Business is booming because billionaires are a paranoid bunch. Take one who recently moved to Mayfair. ‘He wanted everything, from protection from cyber hacking through to physical intrusion and kidnapping,’ says Bond Gunning.


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‘We ended up installing fingerprint-activated locks for family members and programmable keys for staff that limit the time they are allowed into the property and the rooms they are able to enter and exit.

‘Inside and outside we installed 24-hour monitored CCTV cameras that are so hi-tech they can tell the difference between a dog, cat and a person. In the garden there are thermal-imaging cameras that can detect heat sources in the undergrowth. One thing intruders can’t hide is the heat of their bodies.


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‘Should an intruder evade the cameras or ignore the warnings they automatically broadcast, the property itself is protected by bulletproof glass and alarm sensors in all rooms.

‘There is a bullet, gas and bombproof panic or safe room, with its own food and water, medical supplies and communications, and an impregnable supply of fresh air. Just in case the family cannot make it there in time, key rooms are sealed by reinforced shutters.’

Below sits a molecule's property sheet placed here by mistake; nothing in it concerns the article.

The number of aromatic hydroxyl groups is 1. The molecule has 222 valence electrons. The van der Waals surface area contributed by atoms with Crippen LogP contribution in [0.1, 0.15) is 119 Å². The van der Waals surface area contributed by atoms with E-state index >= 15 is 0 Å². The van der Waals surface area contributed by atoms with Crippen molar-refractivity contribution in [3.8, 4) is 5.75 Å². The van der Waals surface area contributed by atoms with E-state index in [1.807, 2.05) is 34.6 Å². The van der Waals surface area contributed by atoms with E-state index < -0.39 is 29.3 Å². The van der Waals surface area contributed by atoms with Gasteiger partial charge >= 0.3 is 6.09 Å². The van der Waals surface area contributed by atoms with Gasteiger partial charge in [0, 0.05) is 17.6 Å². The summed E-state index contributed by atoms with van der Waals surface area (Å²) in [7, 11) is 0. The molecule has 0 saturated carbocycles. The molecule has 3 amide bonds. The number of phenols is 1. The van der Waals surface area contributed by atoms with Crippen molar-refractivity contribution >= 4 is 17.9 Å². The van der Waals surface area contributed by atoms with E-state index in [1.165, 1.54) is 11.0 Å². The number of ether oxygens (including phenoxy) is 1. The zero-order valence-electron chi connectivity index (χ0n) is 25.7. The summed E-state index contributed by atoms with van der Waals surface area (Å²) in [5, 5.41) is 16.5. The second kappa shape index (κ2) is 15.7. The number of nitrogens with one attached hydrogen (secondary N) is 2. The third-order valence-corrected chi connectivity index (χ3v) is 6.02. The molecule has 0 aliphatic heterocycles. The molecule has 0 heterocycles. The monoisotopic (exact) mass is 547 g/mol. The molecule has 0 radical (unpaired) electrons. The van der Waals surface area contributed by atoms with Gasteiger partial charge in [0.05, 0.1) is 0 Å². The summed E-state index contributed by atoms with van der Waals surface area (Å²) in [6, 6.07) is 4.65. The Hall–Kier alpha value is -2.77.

The bill for such peace of mind? A cool £1m.

Source: Evening Standard

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Ouch! Lamborghini left destroyed on the verge after M6 crash

Ouch! Lamborghini left destroyed on the verge after M6 crash

This Lamborghini Aventador worth around £260,000 was written off in a motorway smash on Saturday afternoon.

The accident happened on the southbound carriageway of the M6 south of Preston at around 4:30pm.

Huge tailbacks soon formed after emergency services closed lanes to deal with the smash.

Witnesses said the whole right side of the supercar had been badly damaged.